Money isn't the only problem facing the authority.
Locals have their say
Many cities - up and down the state including several in the Whittier area and much of the San Gabriel Valley - are either opposed or saying slow down and answer their questions.
The San Gabriel Valley Council of Governments will send a letter to the Rail Authority next week listing their concerns about the proposed project.
The authority is considering three possible routes - Union Pacific Railroad, Pomona (60) Freeway and the San Bernardino (I-10) Freeway through the Valley.
Union Pacific in May notified the authority it will fight any attempt to put a track next to its own line.
"Locating the high-speed corridor adjacent to Union Pacific's right-of-way raises serious safety issues and creates a barrier against any future rail-served development on that side," stated a four-page letter from the company.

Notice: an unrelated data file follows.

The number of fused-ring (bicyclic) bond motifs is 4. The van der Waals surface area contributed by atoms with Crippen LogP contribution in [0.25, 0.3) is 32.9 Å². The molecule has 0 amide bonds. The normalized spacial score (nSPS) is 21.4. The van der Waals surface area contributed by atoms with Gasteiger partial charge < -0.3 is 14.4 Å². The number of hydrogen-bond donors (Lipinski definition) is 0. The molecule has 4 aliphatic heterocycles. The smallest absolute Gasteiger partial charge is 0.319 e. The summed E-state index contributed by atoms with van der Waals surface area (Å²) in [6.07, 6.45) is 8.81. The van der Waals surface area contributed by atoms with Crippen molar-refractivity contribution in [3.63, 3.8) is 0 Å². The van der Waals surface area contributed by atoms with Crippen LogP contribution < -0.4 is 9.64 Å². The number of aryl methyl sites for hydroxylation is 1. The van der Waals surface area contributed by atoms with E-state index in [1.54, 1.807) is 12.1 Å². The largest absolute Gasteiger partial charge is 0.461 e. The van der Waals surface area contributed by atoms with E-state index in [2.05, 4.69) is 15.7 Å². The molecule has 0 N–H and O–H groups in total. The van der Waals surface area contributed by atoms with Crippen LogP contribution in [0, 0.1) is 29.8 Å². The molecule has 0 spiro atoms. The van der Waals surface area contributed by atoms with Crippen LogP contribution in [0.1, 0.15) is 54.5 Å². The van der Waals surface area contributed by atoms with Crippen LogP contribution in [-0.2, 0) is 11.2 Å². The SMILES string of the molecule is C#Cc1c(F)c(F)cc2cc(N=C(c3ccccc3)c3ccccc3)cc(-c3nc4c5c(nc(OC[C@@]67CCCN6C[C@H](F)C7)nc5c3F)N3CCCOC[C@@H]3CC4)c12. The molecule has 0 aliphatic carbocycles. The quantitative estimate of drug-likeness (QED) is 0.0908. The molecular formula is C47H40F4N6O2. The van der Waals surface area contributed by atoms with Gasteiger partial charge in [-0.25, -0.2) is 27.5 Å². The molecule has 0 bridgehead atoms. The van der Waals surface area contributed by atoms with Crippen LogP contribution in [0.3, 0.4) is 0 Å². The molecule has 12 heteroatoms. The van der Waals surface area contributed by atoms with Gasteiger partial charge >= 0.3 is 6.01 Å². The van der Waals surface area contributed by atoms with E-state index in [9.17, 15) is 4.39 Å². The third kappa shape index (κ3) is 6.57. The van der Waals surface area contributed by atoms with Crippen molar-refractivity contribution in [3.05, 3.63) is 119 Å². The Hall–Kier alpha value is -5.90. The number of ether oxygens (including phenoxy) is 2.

Barker said that the letter will be reviewed and the authority will respond to it.
The proposed route from Anaheim to Los Angeles that goes through La Mirada, Santa Fe Springs and Pico Rivera, which would follow the BNSF Railroad, has drawn criticism from local cities.
Plans of attack
A route proposed to run along the 10 freeway has also drawn ire from some cities, whose residents say the project will displace homes and businesses, lower property values and create unwanted noise.
Rosemead earlier this year passed a resolution opposing any route that would displace property owners. And Alhambra held two public meetings this week during which residents lined up against the route, city manager Julio Fuentes said.
"The bottom line is, they don't want it. They are not against high speed rail. They want to see it in the Southland, but when you look at the levels of housing and businesses along the 10 Freeway... basically they said this just isn't the right place to put it," Fuentes said.
Fuentes said the city only recently heard about a proposed route through the community.
"This thing is moving awful fast," he said.
The Rail Authority is tentatively scheduled to discuss the route at a meeting in October, but that could be postponed.